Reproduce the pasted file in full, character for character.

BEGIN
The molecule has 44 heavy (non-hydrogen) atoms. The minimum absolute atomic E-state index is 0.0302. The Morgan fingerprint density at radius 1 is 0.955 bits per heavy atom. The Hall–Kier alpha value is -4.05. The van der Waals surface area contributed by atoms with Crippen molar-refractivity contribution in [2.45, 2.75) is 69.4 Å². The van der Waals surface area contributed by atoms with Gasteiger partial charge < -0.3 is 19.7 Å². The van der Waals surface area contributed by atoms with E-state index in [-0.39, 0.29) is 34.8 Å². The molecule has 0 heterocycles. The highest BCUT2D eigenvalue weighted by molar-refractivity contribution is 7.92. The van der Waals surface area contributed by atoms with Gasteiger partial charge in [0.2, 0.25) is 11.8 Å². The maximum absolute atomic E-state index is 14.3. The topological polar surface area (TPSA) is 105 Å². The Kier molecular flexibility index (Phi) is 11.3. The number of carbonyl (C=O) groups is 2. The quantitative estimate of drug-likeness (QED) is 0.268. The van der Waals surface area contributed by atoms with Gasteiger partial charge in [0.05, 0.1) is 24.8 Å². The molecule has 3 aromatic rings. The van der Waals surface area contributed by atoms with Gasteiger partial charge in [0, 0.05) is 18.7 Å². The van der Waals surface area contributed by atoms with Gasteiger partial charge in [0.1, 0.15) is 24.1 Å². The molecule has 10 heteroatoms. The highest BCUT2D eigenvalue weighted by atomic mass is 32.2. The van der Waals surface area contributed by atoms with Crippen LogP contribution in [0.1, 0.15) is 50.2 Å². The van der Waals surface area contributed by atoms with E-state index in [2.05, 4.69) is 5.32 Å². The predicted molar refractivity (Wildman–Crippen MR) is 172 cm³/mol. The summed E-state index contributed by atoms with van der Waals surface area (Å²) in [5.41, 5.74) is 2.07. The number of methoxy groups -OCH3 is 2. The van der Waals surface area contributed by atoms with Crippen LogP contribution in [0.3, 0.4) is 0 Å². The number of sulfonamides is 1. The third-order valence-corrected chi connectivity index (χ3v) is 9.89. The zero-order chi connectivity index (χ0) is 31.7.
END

The molecule has 44 heavy (non-hydrogen) atoms. The minimum absolute atomic E-state index is 0.0302. The Morgan fingerprint density at radius 1 is 0.955 bits per heavy atom. The Hall–Kier alpha value is -4.05. The van der Waals surface area contributed by atoms with Crippen molar-refractivity contribution in [2.45, 2.75) is 69.4 Å². The van der Waals surface area contributed by atoms with Gasteiger partial charge < -0.3 is 19.7 Å². The van der Waals surface area contributed by atoms with E-state index in [-0.39, 0.29) is 34.8 Å². The molecule has 0 heterocycles. The highest BCUT2D eigenvalue weighted by molar-refractivity contribution is 7.92. The van der Waals surface area contributed by atoms with Gasteiger partial charge in [0.2, 0.25) is 11.8 Å². The maximum absolute atomic E-state index is 14.3. The topological polar surface area (TPSA) is 105 Å². The Kier molecular flexibility index (Phi) is 11.3. The number of carbonyl (C=O) groups is 2. The quantitative estimate of drug-likeness (QED) is 0.268. The van der Waals surface area contributed by atoms with Gasteiger partial charge in [0.05, 0.1) is 24.8 Å². The molecule has 3 aromatic rings. The van der Waals surface area contributed by atoms with Gasteiger partial charge in [0, 0.05) is 18.7 Å². The van der Waals surface area contributed by atoms with Gasteiger partial charge in [0.1, 0.15) is 24.1 Å². The molecule has 10 heteroatoms. The highest BCUT2D eigenvalue weighted by atomic mass is 32.2. The van der Waals surface area contributed by atoms with Crippen LogP contribution in [0.1, 0.15) is 50.2 Å². The van der Waals surface area contributed by atoms with E-state index in [2.05, 4.69) is 5.32 Å². The predicted molar refractivity (Wildman–Crippen MR) is 172 cm³/mol. The summed E-state index contributed by atoms with van der Waals surface area (Å²) in [5.41, 5.74) is 2.07. The number of methoxy groups -OCH3 is 2. The van der Waals surface area contributed by atoms with Crippen LogP contribution in [0.3, 0.4) is 0 Å². The number of sulfonamides is 1. The third-order valence-corrected chi connectivity index (χ3v) is 9.89. The zero-order chi connectivity index (χ0) is 31.7.